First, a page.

AMES, Iowa – Helping the produce industry and consumers enjoy a safe, quality product is the goal of Andre Salazar, newly hired education extension specialist with Iowa State University Extension and Outreach.
According to Salazar, food safety and quality should be something consumers rely on without much thought. However, for that to happen, the industry does have to give it some thought.
Salazar will help educate the industry about the Produce Safety Rule found in the Food Safety Modernization Act – federal legislation designed to reduce or eliminate the risk of food contamination with infectious microorganisms from produce that is typically eaten raw.
Some of those things are technical, according to Salazar, but the standards are doable and essential to keep both food and people safe.
“Regulations aren’t there to put you out of business – they’re there to assure safety of the consumer,” he said. “Our food should conform to a consistent standard so that you never question its wholesomeness or what you are buying from a store or restaurant.”
Salazar brings an extensive background to the position, having grown up in a southern California produce farming community, where he harvested produce in summer jobs, conducted scientific research with infectious microorganisms, and worked in both public and private sectors in public health and food safety.
He believes his background will help him engage with industry and consumers as he answers questions and educates Iowans from farm to table about the benefits of the new produce safety rules and practices.
“The producers and the industry are already knowledgeable about what they’re doing,” Salazar said. “What I hope to do is be able to talk to the individual and relate complex concepts in a form they understand and can work with.”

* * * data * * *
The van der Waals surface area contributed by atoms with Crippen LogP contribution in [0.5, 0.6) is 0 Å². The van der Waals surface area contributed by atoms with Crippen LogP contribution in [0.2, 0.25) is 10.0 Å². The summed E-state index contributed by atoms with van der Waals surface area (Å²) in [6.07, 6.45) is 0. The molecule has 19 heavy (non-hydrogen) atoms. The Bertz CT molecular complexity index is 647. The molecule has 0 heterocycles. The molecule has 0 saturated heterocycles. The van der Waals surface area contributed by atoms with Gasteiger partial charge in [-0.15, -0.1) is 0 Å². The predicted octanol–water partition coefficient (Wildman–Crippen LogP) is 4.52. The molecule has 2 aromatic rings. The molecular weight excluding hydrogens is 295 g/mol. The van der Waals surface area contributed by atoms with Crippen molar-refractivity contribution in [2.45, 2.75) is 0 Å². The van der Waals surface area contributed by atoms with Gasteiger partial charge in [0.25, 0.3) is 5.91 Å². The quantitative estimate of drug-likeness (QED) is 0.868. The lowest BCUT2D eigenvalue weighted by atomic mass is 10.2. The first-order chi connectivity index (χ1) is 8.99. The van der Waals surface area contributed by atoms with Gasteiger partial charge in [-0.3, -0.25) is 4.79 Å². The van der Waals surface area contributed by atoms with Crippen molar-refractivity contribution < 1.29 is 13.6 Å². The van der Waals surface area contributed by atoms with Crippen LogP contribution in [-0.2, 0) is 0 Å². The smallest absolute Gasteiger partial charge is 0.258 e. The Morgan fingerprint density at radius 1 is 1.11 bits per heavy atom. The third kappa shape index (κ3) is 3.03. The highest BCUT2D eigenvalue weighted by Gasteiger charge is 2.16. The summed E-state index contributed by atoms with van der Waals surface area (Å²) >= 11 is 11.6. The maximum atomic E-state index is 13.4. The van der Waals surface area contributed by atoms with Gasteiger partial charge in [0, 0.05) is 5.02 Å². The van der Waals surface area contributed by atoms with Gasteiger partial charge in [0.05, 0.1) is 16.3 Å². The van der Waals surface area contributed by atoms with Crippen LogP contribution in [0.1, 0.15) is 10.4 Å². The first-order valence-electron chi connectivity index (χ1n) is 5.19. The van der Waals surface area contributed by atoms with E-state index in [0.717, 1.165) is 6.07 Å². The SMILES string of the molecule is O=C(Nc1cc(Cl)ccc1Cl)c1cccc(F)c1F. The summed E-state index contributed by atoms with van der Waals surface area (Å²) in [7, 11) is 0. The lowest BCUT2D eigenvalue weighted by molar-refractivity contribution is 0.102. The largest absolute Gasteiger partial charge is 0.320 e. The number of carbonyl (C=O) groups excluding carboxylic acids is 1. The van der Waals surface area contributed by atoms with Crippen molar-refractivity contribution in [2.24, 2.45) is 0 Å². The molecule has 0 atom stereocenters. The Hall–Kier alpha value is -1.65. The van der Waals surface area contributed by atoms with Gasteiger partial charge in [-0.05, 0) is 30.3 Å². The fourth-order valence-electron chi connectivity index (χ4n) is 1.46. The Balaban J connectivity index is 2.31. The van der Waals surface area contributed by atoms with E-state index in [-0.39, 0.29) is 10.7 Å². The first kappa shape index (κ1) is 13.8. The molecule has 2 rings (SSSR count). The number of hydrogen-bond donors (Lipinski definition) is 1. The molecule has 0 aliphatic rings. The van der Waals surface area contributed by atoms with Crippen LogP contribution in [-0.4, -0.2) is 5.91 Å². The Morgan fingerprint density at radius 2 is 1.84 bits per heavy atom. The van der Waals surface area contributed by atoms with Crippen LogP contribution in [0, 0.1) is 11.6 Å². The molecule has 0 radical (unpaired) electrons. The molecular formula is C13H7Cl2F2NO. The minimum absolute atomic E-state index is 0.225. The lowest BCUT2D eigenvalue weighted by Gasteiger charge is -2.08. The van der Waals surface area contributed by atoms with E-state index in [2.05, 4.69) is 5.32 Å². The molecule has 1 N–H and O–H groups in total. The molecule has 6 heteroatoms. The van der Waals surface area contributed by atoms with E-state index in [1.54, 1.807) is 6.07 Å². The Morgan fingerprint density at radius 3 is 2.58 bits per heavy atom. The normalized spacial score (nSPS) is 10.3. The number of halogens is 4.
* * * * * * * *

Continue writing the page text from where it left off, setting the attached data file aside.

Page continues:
Angela Shaw, associate professor in food science and human nutrition and extension food safety specialist at Iowa State, said Salazar’s past will help him in this role.
“Andre has a background in produce production and microbiology and has worked with food safety topics from the farm through the grocery store,” said Shaw. “These experiences will be essential to providing extension programs with real-life scenarios that can support active learning.”
Salazar said as industry and consumers gain more understanding about the safety of their food, then their confidence will increase regarding the quality of their food.
“Quite often, opinions and thoughts about food safety are sensationalized by events that frighten people,” said Salazar. “When you don’t understand something there is fear, but the goal is to provide education so that people have an understanding and eliminate the fear.”
For more information, Andre Salazar can be reached at 515-294-2552 or firstname.lastname@example.org.
Shareable photo: Andre Salazar.